Kerala has geared up for massive unrest on Wednesday over the implementation of the Supreme Court order allowing women of all age groups to enter the Sabarimala temple. With thousands of men and women devotees of Lord Ayyappa opposed to entry of women of menstrual age into the temple and threatening to commit mass suicide, the State administration faces a serious challenge in maintaining law and order situation.
Wednesday is the first day when the SC order will come into force.
The Travancore Devaswom Board (TDB), which manages the temple, held a meeting to find a way to defuse the situation, but Pandalam royal family and other stakeholders walked out over the TDB’s reluctance to discuss the issue of filing a review petition against the apex court order.
While Chief Minister Pinarayi Vijayan has asserted his Government will implement the SC order, police face an uphill task as hundreds of women devotees of Lord Ayyappa, the eternally celibate deity of Sabarimala, picketed the road to the hill shrine and prevented women they suspected were of menstrual age from proceeding to the shrine some 20 km away.
Lustily chanting “Swamiya Saranam Ayyappa” hailing the Lord, the devotees checked buses and private vehicles for girls and women of the “banned” age group and forced them to abandon their journey.
Television channels showed some college students, including young girls wearing black dresses, being ordered to get down a bus.
Chief Minister Pinarayi Vijayan issued a stern warning to those who dared block devotees from entering the temple.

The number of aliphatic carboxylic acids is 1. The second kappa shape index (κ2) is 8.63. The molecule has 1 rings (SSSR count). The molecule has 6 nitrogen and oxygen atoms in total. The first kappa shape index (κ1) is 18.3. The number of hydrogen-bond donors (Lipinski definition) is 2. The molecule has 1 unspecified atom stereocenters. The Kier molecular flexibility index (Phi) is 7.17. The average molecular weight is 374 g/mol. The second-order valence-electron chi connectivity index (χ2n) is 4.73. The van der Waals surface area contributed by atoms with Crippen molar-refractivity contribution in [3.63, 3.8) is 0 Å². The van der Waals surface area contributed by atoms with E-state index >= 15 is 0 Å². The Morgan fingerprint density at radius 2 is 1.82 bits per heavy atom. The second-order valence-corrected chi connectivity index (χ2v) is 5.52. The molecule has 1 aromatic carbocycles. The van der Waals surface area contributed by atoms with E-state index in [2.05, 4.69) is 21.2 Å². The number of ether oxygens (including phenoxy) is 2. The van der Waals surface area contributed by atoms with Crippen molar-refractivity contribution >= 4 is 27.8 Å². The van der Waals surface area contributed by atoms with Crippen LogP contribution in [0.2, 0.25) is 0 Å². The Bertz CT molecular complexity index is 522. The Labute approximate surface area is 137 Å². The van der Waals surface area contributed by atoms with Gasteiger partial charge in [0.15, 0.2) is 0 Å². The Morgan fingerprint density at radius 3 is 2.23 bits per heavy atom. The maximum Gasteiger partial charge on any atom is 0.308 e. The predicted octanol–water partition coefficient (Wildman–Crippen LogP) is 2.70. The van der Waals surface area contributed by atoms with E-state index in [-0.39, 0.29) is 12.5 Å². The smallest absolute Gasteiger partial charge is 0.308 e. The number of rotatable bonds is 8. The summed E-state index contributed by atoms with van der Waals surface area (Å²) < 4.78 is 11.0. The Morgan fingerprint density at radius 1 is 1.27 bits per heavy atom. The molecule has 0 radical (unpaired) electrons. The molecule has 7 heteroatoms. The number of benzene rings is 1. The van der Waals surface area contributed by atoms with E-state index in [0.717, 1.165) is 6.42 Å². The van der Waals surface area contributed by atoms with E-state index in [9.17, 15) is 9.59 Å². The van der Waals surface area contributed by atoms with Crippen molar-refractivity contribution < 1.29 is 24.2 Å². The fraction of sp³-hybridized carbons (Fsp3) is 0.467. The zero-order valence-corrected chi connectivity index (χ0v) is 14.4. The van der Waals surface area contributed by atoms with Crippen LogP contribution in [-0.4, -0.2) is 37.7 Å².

“We will ensure security to all. Nobody will be allowed to take law into their hands.
My Government will not allow any violence in the name of Sabarimala,” he told reporters in Thiruvananthapuram as followers of Lord Ayyappa virtually besieged Nilackal, about 225 km from the State capital.
“Stern action will be taken against anyone who prevents devotees from going to Sabarimala,” he warned, and ruled out any rethink of his Government’s decision against seeking a review of the Supreme Court order. “We will go by what the Supreme Court says,” he asserted.
The TDB, meanwhile, went into a huddle with stakeholders, including the Pandalam royal family representatives and priests, to soothe frayed tempers amid escalating protests by the Hindu right and common Ayyappa devotees. There was, however, no breakthrough.
The meeting also attended by Ayyappa Seva Samajam and Yoga Kshema Sabha ended in a deadlock as the TDB stuck to its stand of not filing a review petition.
“It is very painful and we cannot agree. We wanted a decision on filing the review petition to be taken today itself, but the board said it can be discussed only at the next meeting of TDB on October 19,” Shashikumar Varma, a member of the Pandalam royal family said.
“We all wish that Sabarimala should not be made a war zone,” Varma, the president of Pandalam Royal Palace Trust, told journalists after walking out of the meeting in a huff.
TDB president A Padmakumar, however, dismissed suggestions that the meeting was a “failure”. “What they (stakeholders) wanted was to file the review petition now itself. But the Supreme Court is closed till October 22. They also wanted to maintain the status quo on the customs and traditions.
“As the Supreme Court has passed a verdict, what can the board do? But the board will continue to talk with them to resolve the issue,” Padmakumar said.
He said the October 19 meeting will take up the issue of the review petition. Kerala has witnessed a series of protests and prayer marches over the last few days over the Government’s decision to enforce the Supreme Court order.
The Shiv Sena recently warned of “mass suicides” if women of menstrual age were allowed into the temple. Some other organisations have said women and girls aged between 10 and 50 years will have to tread on them before entering the temple.
Actor-turned-BJP politician Kollam Thulashi went to the extent of saying women of “banned age” visiting the shrine should be “ripped apart”.